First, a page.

A "near" eminent domain situation occurred in Shanksville, Pa., in recent years. All property owners but one had sold or donated their land to the U.S. government for purposes of erecting a permanent memorial to honor the passengers on Flight 93 -- the flight where passengers, knowing the plane was likely headed to Washington DC or New York City and certain death -- fought the hijackers. Tragically, the plane crashed in a farm field, killing all aboard. But their bravery saved perhaps thousands who might have perished had the United Airlines aircraft been successfully used as a gas-filled missile against a government building. That memorial will be dedicated this coming Sunday, September 11, on the 10th anniversary of the 9-11 attacks upon the United States.

Anyway, the lone holdout at Shanksville was asking a king's ransom of the U.S Parks Service. He relented when informed that he had two choices. Since he wouldn't donate the land, he could accept the government's generous offer (it was), or the land would be taken and he would be paid market value. He relented and accepted the government's offer. And he was being chastised by pretty much every one of his fellow townpeople for utter greed in the face of a national tragedy, not that he necessarily cared.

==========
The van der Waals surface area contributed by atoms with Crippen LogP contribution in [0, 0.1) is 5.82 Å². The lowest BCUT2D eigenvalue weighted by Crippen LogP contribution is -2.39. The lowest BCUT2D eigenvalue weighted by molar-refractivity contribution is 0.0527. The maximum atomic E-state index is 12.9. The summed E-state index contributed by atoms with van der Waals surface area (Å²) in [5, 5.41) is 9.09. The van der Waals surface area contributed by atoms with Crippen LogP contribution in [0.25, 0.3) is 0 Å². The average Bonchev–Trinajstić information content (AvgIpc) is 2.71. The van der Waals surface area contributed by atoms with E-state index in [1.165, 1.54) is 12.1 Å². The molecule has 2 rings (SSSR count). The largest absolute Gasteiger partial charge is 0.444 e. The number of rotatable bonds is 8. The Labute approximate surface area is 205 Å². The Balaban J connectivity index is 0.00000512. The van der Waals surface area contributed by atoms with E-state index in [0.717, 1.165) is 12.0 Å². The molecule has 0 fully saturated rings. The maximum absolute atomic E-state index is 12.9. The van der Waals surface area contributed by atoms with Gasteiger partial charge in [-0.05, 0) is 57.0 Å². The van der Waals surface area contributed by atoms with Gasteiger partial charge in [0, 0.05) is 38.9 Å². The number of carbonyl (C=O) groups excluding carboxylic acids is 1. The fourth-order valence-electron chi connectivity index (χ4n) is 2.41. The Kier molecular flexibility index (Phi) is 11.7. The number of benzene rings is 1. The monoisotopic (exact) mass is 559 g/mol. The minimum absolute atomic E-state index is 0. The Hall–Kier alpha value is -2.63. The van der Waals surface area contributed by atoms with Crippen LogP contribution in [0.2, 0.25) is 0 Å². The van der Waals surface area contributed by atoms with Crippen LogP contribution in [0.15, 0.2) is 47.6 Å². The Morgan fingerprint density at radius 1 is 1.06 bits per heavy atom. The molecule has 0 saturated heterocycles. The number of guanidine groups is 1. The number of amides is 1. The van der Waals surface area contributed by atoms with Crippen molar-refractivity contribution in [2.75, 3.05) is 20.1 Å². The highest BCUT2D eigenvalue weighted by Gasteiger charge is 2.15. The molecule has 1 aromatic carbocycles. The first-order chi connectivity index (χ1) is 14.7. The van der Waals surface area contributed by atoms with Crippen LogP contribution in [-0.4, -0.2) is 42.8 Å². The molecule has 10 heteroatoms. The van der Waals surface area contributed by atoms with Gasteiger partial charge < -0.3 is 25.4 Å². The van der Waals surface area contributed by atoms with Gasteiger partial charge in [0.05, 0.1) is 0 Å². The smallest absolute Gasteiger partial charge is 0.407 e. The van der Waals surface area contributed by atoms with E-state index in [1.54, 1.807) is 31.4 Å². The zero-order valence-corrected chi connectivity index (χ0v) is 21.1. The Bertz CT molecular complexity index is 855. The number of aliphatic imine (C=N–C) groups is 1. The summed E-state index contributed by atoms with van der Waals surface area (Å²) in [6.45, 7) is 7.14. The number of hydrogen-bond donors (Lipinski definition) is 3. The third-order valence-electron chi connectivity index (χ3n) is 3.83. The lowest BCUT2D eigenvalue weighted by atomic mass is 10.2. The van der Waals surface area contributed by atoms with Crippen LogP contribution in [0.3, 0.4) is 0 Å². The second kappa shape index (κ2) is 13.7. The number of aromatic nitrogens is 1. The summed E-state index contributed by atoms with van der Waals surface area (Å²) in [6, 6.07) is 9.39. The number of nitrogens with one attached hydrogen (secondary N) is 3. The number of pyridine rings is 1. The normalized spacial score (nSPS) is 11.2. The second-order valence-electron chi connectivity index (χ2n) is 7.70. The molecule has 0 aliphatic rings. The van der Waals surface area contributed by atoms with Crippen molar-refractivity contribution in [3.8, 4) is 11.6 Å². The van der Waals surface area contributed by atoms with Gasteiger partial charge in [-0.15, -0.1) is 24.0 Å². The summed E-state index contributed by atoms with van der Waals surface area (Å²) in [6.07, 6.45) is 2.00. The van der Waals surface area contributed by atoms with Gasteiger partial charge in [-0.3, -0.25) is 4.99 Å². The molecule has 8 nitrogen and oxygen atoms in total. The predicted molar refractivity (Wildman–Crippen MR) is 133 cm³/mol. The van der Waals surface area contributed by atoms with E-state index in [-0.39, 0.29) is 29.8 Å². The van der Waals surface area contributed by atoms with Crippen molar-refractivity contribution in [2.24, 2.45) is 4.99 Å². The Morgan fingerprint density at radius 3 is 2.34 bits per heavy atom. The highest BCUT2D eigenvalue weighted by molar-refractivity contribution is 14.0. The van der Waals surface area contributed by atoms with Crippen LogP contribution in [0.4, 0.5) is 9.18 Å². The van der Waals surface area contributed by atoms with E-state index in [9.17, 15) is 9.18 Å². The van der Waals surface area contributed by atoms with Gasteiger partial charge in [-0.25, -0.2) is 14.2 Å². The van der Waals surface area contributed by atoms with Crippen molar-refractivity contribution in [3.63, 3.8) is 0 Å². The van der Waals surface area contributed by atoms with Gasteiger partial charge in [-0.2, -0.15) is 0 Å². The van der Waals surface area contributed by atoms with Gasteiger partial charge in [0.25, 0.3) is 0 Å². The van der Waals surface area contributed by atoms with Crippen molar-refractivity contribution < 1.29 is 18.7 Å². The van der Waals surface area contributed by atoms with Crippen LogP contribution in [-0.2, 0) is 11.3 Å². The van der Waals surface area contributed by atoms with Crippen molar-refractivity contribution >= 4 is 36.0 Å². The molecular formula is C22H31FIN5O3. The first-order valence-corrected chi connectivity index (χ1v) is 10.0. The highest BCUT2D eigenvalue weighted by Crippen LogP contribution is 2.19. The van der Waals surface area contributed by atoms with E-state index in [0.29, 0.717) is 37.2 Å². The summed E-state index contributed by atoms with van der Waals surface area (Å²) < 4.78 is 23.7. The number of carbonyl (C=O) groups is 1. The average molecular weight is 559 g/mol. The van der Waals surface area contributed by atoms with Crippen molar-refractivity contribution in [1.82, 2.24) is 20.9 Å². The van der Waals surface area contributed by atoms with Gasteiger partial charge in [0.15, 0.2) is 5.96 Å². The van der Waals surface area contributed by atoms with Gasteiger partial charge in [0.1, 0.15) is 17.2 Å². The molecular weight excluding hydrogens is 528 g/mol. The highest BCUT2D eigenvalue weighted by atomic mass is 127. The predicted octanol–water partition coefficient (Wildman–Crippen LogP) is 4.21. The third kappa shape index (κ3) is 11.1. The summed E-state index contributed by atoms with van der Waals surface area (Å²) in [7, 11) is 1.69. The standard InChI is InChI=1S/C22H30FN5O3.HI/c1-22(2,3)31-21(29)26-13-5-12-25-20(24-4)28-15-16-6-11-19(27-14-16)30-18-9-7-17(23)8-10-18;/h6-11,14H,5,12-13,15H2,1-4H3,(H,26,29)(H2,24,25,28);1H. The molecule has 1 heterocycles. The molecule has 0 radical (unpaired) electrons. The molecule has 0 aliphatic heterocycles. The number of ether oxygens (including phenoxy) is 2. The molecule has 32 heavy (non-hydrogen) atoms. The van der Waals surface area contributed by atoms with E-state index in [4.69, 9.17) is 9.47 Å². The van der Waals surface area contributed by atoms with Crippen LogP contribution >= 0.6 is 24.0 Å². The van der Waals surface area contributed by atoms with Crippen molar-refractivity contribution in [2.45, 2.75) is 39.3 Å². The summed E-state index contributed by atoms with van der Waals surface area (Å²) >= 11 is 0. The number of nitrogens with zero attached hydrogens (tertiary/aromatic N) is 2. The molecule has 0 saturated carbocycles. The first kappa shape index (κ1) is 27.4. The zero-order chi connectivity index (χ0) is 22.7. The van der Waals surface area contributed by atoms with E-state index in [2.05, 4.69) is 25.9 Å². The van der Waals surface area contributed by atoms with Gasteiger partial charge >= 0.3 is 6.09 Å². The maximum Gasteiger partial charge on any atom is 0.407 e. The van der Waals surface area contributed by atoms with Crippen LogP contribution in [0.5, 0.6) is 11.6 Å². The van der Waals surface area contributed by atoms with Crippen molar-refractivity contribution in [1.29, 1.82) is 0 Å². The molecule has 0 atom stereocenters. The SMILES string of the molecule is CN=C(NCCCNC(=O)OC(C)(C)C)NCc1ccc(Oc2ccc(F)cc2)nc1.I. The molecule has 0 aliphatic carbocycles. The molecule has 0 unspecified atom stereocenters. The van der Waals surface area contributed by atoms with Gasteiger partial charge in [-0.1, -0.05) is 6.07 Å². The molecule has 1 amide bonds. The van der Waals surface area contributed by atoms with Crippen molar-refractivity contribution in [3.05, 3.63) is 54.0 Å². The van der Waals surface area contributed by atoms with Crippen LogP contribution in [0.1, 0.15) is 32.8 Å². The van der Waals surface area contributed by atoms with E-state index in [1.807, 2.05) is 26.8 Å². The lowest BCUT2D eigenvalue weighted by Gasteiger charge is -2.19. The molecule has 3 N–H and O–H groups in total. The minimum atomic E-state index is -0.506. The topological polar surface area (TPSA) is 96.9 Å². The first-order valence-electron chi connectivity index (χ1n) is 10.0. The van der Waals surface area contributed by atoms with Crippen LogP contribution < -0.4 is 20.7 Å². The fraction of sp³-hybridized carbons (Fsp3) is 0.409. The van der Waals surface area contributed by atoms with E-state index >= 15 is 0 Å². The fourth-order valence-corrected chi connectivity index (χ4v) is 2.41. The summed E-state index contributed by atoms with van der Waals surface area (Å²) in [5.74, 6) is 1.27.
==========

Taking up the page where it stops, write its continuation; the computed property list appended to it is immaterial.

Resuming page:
In the late 1960s, there was a plan to build a new state highway north of Columbus. It would have plowed through my boyhood home (I was a boy then). A compromise was reached that had the freeway following alonside a river, then turning and following alongside a railroad bed. The compromise took very few homes and helped decrease the cost of the project. But the rear few acres of an enormous cemetery would need to be purchased for all legs of the freeway to be connected. The cemetery refused to sell. State law had to be changed to allow for the property to be condemned for use as a highway. You see, at that time there was no provision in the law, on the books since the 1800s, to be used for a public roadway. But if the city had wanted to put a dump on the cemetery property, it would have had no trouble. The cemetery was compensated and the the expressway was constructed. Today it is one of the most heavily traveled north-south roads in Central Ohio.